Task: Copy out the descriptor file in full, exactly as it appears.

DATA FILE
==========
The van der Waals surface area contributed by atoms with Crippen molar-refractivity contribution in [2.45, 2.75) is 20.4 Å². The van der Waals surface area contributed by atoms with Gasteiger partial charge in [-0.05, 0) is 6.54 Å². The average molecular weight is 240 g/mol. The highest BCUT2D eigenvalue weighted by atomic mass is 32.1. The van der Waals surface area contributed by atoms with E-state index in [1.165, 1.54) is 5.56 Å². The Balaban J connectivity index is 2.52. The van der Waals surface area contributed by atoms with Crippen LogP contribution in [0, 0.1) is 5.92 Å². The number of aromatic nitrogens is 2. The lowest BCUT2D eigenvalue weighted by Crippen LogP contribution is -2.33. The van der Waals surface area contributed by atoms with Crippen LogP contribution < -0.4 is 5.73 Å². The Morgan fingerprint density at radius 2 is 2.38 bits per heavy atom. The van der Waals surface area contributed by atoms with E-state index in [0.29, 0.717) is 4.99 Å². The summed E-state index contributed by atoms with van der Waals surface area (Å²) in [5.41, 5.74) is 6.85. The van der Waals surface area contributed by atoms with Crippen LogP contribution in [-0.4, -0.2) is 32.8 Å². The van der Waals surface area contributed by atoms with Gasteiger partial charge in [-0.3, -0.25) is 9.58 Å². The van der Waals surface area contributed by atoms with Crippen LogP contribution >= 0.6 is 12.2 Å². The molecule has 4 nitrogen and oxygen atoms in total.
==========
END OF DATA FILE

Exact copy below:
The van der Waals surface area contributed by atoms with Crippen molar-refractivity contribution in [2.45, 2.75) is 20.4 Å². The van der Waals surface area contributed by atoms with Gasteiger partial charge in [-0.05, 0) is 6.54 Å². The average molecular weight is 240 g/mol. The highest BCUT2D eigenvalue weighted by atomic mass is 32.1. The van der Waals surface area contributed by atoms with E-state index in [1.165, 1.54) is 5.56 Å². The Balaban J connectivity index is 2.52. The van der Waals surface area contributed by atoms with Crippen LogP contribution in [0, 0.1) is 5.92 Å². The number of aromatic nitrogens is 2. The lowest BCUT2D eigenvalue weighted by Crippen LogP contribution is -2.33. The van der Waals surface area contributed by atoms with Crippen LogP contribution < -0.4 is 5.73 Å². The Morgan fingerprint density at radius 2 is 2.38 bits per heavy atom. The van der Waals surface area contributed by atoms with E-state index in [0.29, 0.717) is 4.99 Å². The summed E-state index contributed by atoms with van der Waals surface area (Å²) in [5.41, 5.74) is 6.85. The van der Waals surface area contributed by atoms with Crippen LogP contribution in [-0.4, -0.2) is 32.8 Å². The van der Waals surface area contributed by atoms with Gasteiger partial charge in [-0.3, -0.25) is 9.58 Å². The van der Waals surface area contributed by atoms with Crippen LogP contribution >= 0.6 is 12.2 Å². The molecule has 4 nitrogen and oxygen atoms in total.